These things are all baseball fundamentals and things that should be resolved before the freaking season starts. It makes me start to wonder what the F these guys do all spring. I've spent enough time in the industry to know that there's more golf than baseball activities during these six weeks, and to know that there is either social or financial discipline (or both) for players working the count in spring training games. And I also know that the media, hungry for stories when there are no stories to be told, gets in the way of some things, especially now with blogs being the norm for most metropolitan newspapers. But after watching the first twelve games in the 2010 Red Sox season, I am wondering if these guys ever work on fundamentals or ever work on preparing themselves for the season. It looks like the mid-1960s country club "Gold Sox" culture again. Wouldn't be a problem if they're winning. But they're 4-8.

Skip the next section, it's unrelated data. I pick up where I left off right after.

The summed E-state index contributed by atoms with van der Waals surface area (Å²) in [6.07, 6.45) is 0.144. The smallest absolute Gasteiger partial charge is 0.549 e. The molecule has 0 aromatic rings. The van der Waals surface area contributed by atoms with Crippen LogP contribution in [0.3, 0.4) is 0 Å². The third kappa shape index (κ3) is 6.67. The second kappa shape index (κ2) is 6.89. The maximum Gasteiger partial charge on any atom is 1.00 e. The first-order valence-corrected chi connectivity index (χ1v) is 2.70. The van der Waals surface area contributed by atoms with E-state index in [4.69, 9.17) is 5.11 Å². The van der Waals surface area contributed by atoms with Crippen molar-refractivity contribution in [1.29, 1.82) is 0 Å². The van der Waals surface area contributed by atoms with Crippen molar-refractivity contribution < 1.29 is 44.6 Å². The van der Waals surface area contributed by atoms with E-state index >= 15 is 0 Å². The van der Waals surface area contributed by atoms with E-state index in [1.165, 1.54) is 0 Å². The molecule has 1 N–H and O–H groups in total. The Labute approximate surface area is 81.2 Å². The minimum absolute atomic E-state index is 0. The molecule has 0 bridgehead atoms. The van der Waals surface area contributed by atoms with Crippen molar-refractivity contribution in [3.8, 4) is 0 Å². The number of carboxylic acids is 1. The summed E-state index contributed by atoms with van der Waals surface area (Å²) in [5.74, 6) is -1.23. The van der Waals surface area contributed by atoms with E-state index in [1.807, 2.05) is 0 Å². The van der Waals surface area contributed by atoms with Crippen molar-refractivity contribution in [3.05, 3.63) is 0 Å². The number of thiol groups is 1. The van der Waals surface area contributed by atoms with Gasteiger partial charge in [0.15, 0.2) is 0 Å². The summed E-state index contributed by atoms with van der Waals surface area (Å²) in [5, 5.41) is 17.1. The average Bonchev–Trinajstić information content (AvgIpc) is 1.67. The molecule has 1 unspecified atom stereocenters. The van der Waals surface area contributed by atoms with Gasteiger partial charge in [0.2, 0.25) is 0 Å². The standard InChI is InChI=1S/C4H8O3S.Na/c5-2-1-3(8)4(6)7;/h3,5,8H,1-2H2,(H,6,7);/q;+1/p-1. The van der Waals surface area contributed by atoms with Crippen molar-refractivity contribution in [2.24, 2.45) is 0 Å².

Maybe the arrogant general manager is so high on his own perceived brilliance that he thinks his Gold Glove run-prevention defense will take care of itself, like they're fielders on Nintendo baseball in the early 90s who automatically catch everything that comes close to them. Perhaps because of this assumption, he and the over-loyal manager decided that baseball fundamentals were not necessary to spend too much time on this spring. Maybe the arrogant leadoff hitter is so high on his perceived brilliance that he can make completely boneheaded baserunning moves because he has the speed to make up for it. Well, Usain Bolt couldn't have made it to second on that play. Maybe nobody told Adrian Beltre about how things work at Fenway Park, where the wall is close to second base and wall-balls aren't automatic doubles.